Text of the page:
Department of the Treasury
Bureau of Alcohol, Tobacco and Firearms
Washington, DC 20226
September 5, 1999
Transfers of National Firearms Act Firearms in Decedents’ Estates
The National Firearms Act (NFA) Branch continually responds to questions regarding NFA firearms in decedent’s estates. We often find that Federal firearms licensees are involved in assisting the executors in disposing of these firearms. We believe some general information and discussion of procedures will help licensees in these situations.
As you may be aware, the registration information we maintain is tax information and any disclosure of this information is generally prohibited. We may lawfully provide registration information to the executor of an estate. If there is any question regarding the registration status of the firearms in the estate for which you are assisting the executor, advise the executor to contact the NFA Branch directly and provide proof of his or her appointment as executor.
If there are unregistered NFA firearms in the estate, these firearms are contraband and cannot be registered by the estate. The executor of the estate should contact the local ATF office to arrange for the abandonment of the unregistered firearms.
For registered NFA firearms in the estate, the executor should take action as soon as possible to arrange for the proper registration of the firearms. Possession of an NFA firearm not registered to the possessor is a violation of Federal law and the firearm is subject to seizure and forfeiture. However, we do allow the executor a reasonable time to arrange for the transfer of the registered firearms in a decedent’s estate. This generally should be done before probate is closed.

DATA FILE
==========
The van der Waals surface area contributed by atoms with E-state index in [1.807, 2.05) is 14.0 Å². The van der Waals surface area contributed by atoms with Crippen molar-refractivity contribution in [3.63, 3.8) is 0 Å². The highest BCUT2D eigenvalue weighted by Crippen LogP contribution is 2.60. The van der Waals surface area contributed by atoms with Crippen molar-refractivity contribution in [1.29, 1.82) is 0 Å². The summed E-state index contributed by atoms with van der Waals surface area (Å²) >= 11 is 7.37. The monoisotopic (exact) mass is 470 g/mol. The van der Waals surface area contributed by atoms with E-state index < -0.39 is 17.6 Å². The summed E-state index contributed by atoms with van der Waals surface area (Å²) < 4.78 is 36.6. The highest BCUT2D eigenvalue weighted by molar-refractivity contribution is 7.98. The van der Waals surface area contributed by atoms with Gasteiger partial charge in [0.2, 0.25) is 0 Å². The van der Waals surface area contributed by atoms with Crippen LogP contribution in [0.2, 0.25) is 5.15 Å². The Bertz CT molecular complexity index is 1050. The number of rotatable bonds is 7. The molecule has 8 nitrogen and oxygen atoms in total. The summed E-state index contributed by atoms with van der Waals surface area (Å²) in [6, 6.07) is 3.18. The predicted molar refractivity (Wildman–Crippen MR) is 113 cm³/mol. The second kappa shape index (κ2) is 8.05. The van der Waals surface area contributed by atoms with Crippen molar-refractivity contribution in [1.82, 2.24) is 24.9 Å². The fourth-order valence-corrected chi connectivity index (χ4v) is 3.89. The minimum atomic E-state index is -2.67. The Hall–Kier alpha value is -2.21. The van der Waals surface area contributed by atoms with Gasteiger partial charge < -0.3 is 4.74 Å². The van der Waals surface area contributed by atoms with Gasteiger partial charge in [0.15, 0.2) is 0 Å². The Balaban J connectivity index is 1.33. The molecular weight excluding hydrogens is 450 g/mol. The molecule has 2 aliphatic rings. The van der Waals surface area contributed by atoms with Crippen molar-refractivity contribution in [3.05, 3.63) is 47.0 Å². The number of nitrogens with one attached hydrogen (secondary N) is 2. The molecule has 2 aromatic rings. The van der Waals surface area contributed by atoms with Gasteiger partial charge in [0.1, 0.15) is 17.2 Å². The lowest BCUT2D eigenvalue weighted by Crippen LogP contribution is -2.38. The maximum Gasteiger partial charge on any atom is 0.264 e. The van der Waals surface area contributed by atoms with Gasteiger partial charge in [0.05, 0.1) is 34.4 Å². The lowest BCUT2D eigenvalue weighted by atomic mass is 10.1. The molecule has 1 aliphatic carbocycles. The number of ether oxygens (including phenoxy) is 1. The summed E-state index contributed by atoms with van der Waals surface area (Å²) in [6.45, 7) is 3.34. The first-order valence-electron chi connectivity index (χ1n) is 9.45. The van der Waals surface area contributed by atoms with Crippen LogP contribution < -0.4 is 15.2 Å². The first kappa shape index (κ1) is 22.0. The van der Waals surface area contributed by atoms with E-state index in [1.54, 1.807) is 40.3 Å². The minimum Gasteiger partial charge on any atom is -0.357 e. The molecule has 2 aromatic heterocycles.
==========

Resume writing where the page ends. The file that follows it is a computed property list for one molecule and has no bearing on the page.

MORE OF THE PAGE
It is the responsibility of the executor of the estate to maintain custody and control of the firearms and to transfer the firearms registered to the decedent. The firearms may not be transferred to another party, such as a firearms licensee, for consignment or safekeeping. This would be a transfer subject to the requirements of the NFA. The licensee may assist the executor by identifying purchasers and acting as a broker.
The firearms may be transferred on a tax-exempt basis to a lawful heir. The executor would apply on ATF Form 5, Application for Tax Exempt Transfer and Registration of a Firearm, for a tax-exempt transfer to a lawful heir. A lawful heir is anyone named in the decedent’s will or, in the absence of a will, anyone entitled to inherit under the laws of the State in which the decedent last resided. NFA firearms may be transferred directly interstate to a beneficiary of the estate. When a firearm is being transferred to an individual heir, his or her fingerprints on FBI Forms FD-258 must accompany the transfer application. However, if any Federal, State or local law prohibits the heir from receiving or possessing the firearm, ATF will not approve the application.
ATF Form 4 is used to apply for the taxpaid transfer of a serviceable NFA firearm to a person outside the estate (not a beneficiary). ATF Form 5 is also used to apply for the tax-exempt transfer of an unserviceable NFA firearm to a person outside the estate. As noted above, all requirements, such as fingerprint cards for transfers to individuals and compliance with State or local law, must be met before an application may be approved. If an NFA firearm in the estate was imported for use as a “sales sample,” this restriction on the firearm’s possession remains. The NFA firearm may only be transferred to a Federal firearms licensee who has paid the special (occupational) tax to deal in NFA firearms or to a government agency.
For further information, contact:
Revised: February 23, 2006